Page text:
Arthur O’Shaughnessy’s name is largely forgotten, but his work continues to be a part of our cultural imagination.
Legacy of O’Shaughnessy Ode: Lingering Phrases
Despite Arthur William Edgar O’Shaughnessy slipping from collective memory, excerpts from his renowned poem, ‘Ode,’ continue to echo in our cultural consciousness.
As noted in a previous blog post, Gene Wilder’s memorable recitation of the haunting initial lines, ‘We are the music makers, / And we are the dreamers of dreams,’ in Willy Wonka and the Chocolate Factory (1971) lingers in popular culture. Later, Aphex Twin incorporates this unique version into the song ‘We Are the Music Makers’ on the album Selected Ambient Works 85-92.
The poem’s seventh line, ‘…we are the movers and shakers,’ still resonates in contemporary language. While the term has evolved to signify flamboyant socialites and assertive politicians, OShaughnessy initially envisioned ‘movers and shakers’ as aspiring poets shaping the world.
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O’Shaughnessy’s Timeless Verse
The poem ‘Ode,’ initially featured in the 1874 collection Music and Moonlight, remains a frequently anthologized piece, garnering early admiration from Yeats. Some critics propose that the poem not only celebrates Irish identity but also extols Irish verse. Notably, lines suggesting that a ‘new song’s measure / can trample an empire down’ align with this interpretation. In 1912, Elgar composed ‘The Music Makers,’ setting the entire poem to music for contralto or mezzo-soprano, orchestra, and chorus.
Like many ‘world-dreamers’ and ‘world-forsakers, O’Shaughnessy met an untimely demise. He contracted fatal pneumonia after catching a cold on a night out in 1881, and his life was marked by tragedy. The loss of his two children in infancy and the preceding death of his wife, Eleanor (sister of poet Philip Bourke Marston), undoubtedly contributed to the melancholic tone prevalent in his poetry.
Born in London in 1844 to Irish parents, Arthur William Edgar O’Shaughnessy faced early adversity with his father’s death in 1848. His mother found solace in the companionship of Edward Bulwer Lytton, who took a keen interest in young Arthur’s well-being. Rumors circulated suggesting O’Shaughnessy might be Lytton’s ‘natural’ son, fueled by the poet’s appointment to the British Museum in 1861 and his promotion to its Zoological Department in 1863, both endorsed by Lytton.
Dual Identity: Scientist and Poet
By day, O’Shaughnessy immersed himself in the world of entomology and herpetology, working at the British Museum. Simultaneously, he embraced his poetic inclinations during the night, indulging in the translation of French literature.
His second volume of poems, Lays Of France (1872), reimagines the twelfth-century Lais of Marie de France. Even after his death, his collection Songs of a Worker (1881) emerged, featuring translations from Paul Verlaine and Sully Prudhomme. Engaging in correspondence with Mallarmé, O’Shaughnessy demonstrated a dual identity as a scientist and a poet.
Biographer Thomas Wright describes Arthur William Edgar OShaughnessy as a delicate and ‘Dresden-china looking figure,’ typical of the brilliant young men of his time who embraced the fashion of long hair. O’Shaughnessy belonged to a social circle that included aspiring artists like poet John Payne and painter JT Nettleship.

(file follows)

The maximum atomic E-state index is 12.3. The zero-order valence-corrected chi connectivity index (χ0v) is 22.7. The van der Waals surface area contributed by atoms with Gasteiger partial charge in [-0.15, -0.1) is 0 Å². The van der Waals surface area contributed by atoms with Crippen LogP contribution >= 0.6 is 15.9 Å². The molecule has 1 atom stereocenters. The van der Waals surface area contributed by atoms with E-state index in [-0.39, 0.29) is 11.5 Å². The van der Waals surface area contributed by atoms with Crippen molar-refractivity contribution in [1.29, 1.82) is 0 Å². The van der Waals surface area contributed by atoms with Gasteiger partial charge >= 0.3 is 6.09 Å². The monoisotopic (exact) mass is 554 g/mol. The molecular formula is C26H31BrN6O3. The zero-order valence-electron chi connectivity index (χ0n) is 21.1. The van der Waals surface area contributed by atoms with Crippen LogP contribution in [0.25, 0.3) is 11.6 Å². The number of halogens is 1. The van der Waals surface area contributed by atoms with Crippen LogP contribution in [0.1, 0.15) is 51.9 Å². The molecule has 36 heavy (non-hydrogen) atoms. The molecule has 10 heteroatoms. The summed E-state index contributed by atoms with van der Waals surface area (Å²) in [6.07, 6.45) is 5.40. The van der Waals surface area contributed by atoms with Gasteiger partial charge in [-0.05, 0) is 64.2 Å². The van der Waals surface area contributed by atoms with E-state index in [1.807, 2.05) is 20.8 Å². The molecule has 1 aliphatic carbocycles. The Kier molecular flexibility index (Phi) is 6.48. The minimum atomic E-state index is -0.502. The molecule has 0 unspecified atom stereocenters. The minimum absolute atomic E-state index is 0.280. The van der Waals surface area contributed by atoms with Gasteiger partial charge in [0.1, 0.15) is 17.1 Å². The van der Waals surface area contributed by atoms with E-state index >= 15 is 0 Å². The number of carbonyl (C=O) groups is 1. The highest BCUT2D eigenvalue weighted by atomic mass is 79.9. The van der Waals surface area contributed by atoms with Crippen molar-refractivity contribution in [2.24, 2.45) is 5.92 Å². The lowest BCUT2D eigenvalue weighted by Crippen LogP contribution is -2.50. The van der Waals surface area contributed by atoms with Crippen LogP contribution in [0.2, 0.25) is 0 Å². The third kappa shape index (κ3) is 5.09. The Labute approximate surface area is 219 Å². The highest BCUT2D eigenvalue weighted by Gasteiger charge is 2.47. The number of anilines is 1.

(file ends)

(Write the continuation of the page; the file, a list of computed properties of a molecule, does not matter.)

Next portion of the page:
They formed a group inspired by the Pre-Raphaelite Brotherhood, naming themselves ‘The Triumvirate.’ Playfully alluding to the PRB, their literary gatherings at the Featherstone Hotel in Southampton Row featured programs with the acronym ‘PBYOB,’ meaning ‘Please Bring Your Own Bloater.’
Networking In Pre-Raphaelite Circles
The ‘movers and shakers’ of ‘The Triumvirate’ actively engaged with established Pre-Raphaelites, frequenting parties at the London homes of Ford Madox Brown and Dante Gabriel Rossetti. They interacted with notable figures in these gatherings like American poet Joaquin Miller, the Rossettis, Algernon Charles Swinburne, and William and Jane Morris. Despite their connections, OShaughnessy faced criticism in Robert Buchanan’s 1871 essay ‘The Fleshly School of Poetry,’ where he was dismissed as a ‘second-hand Swinburne.’
Even among O’Shaughnessy’s friends, there was a perception that he did not quite measure up to the highest standards. Dante Gabriel Rossetti expressed a humorous take on O’Shaughnessy’s literary ambitions through a limerick:
There’s the Irishman Arthur O’Shaughnessy –
On the chessboard of poets a pawn is he:
Though a bishop or king
Would be rather the thing,
To the fancy of Arthur O’Shaughnessy.
O’Shaughnessy’s Discontent in the Scientific Realm
According to an apocryphal tale recounted by William Rossetti, OShaughnessy once accidentally disturbed a drawer of insect specimens. In a panicked attempt to fix the situation, he glued them back together, creating a new, mismatched species that surprised his unsuspecting boss.
Despite these unique episodes, O’Shaughnessy never truly found satisfaction in his scientific work. Richard Garnett was an exception, noting that those with poetic temperaments find fascination in ‘lizards and serpents’, despite many considering him a misfit.
The Unsettling Dichotomy: Dreamer and Specimen
Assessments from O’Shaughnessy’s friends, portraying him as a square peg in a round hole or a poor imitator, reveal a possibly unpleasant and hostile undertone. Thomas Wright’s narratives highlight the tragic and comic aspects of an aspiring poet spending days ‘among beetles stuck on pins and things in bottles.
Further, ‘O’Shaughnessy’s poems hint at a potential discomfort, idealizing the dreamer figure and anticipating a reversal of the world order, where the meek inherit the earth through the immortal power of art.
Although OShaughnessy is a minor poet, his ‘Ode’ contains a ‘deathless line’ which ensures his song endures.
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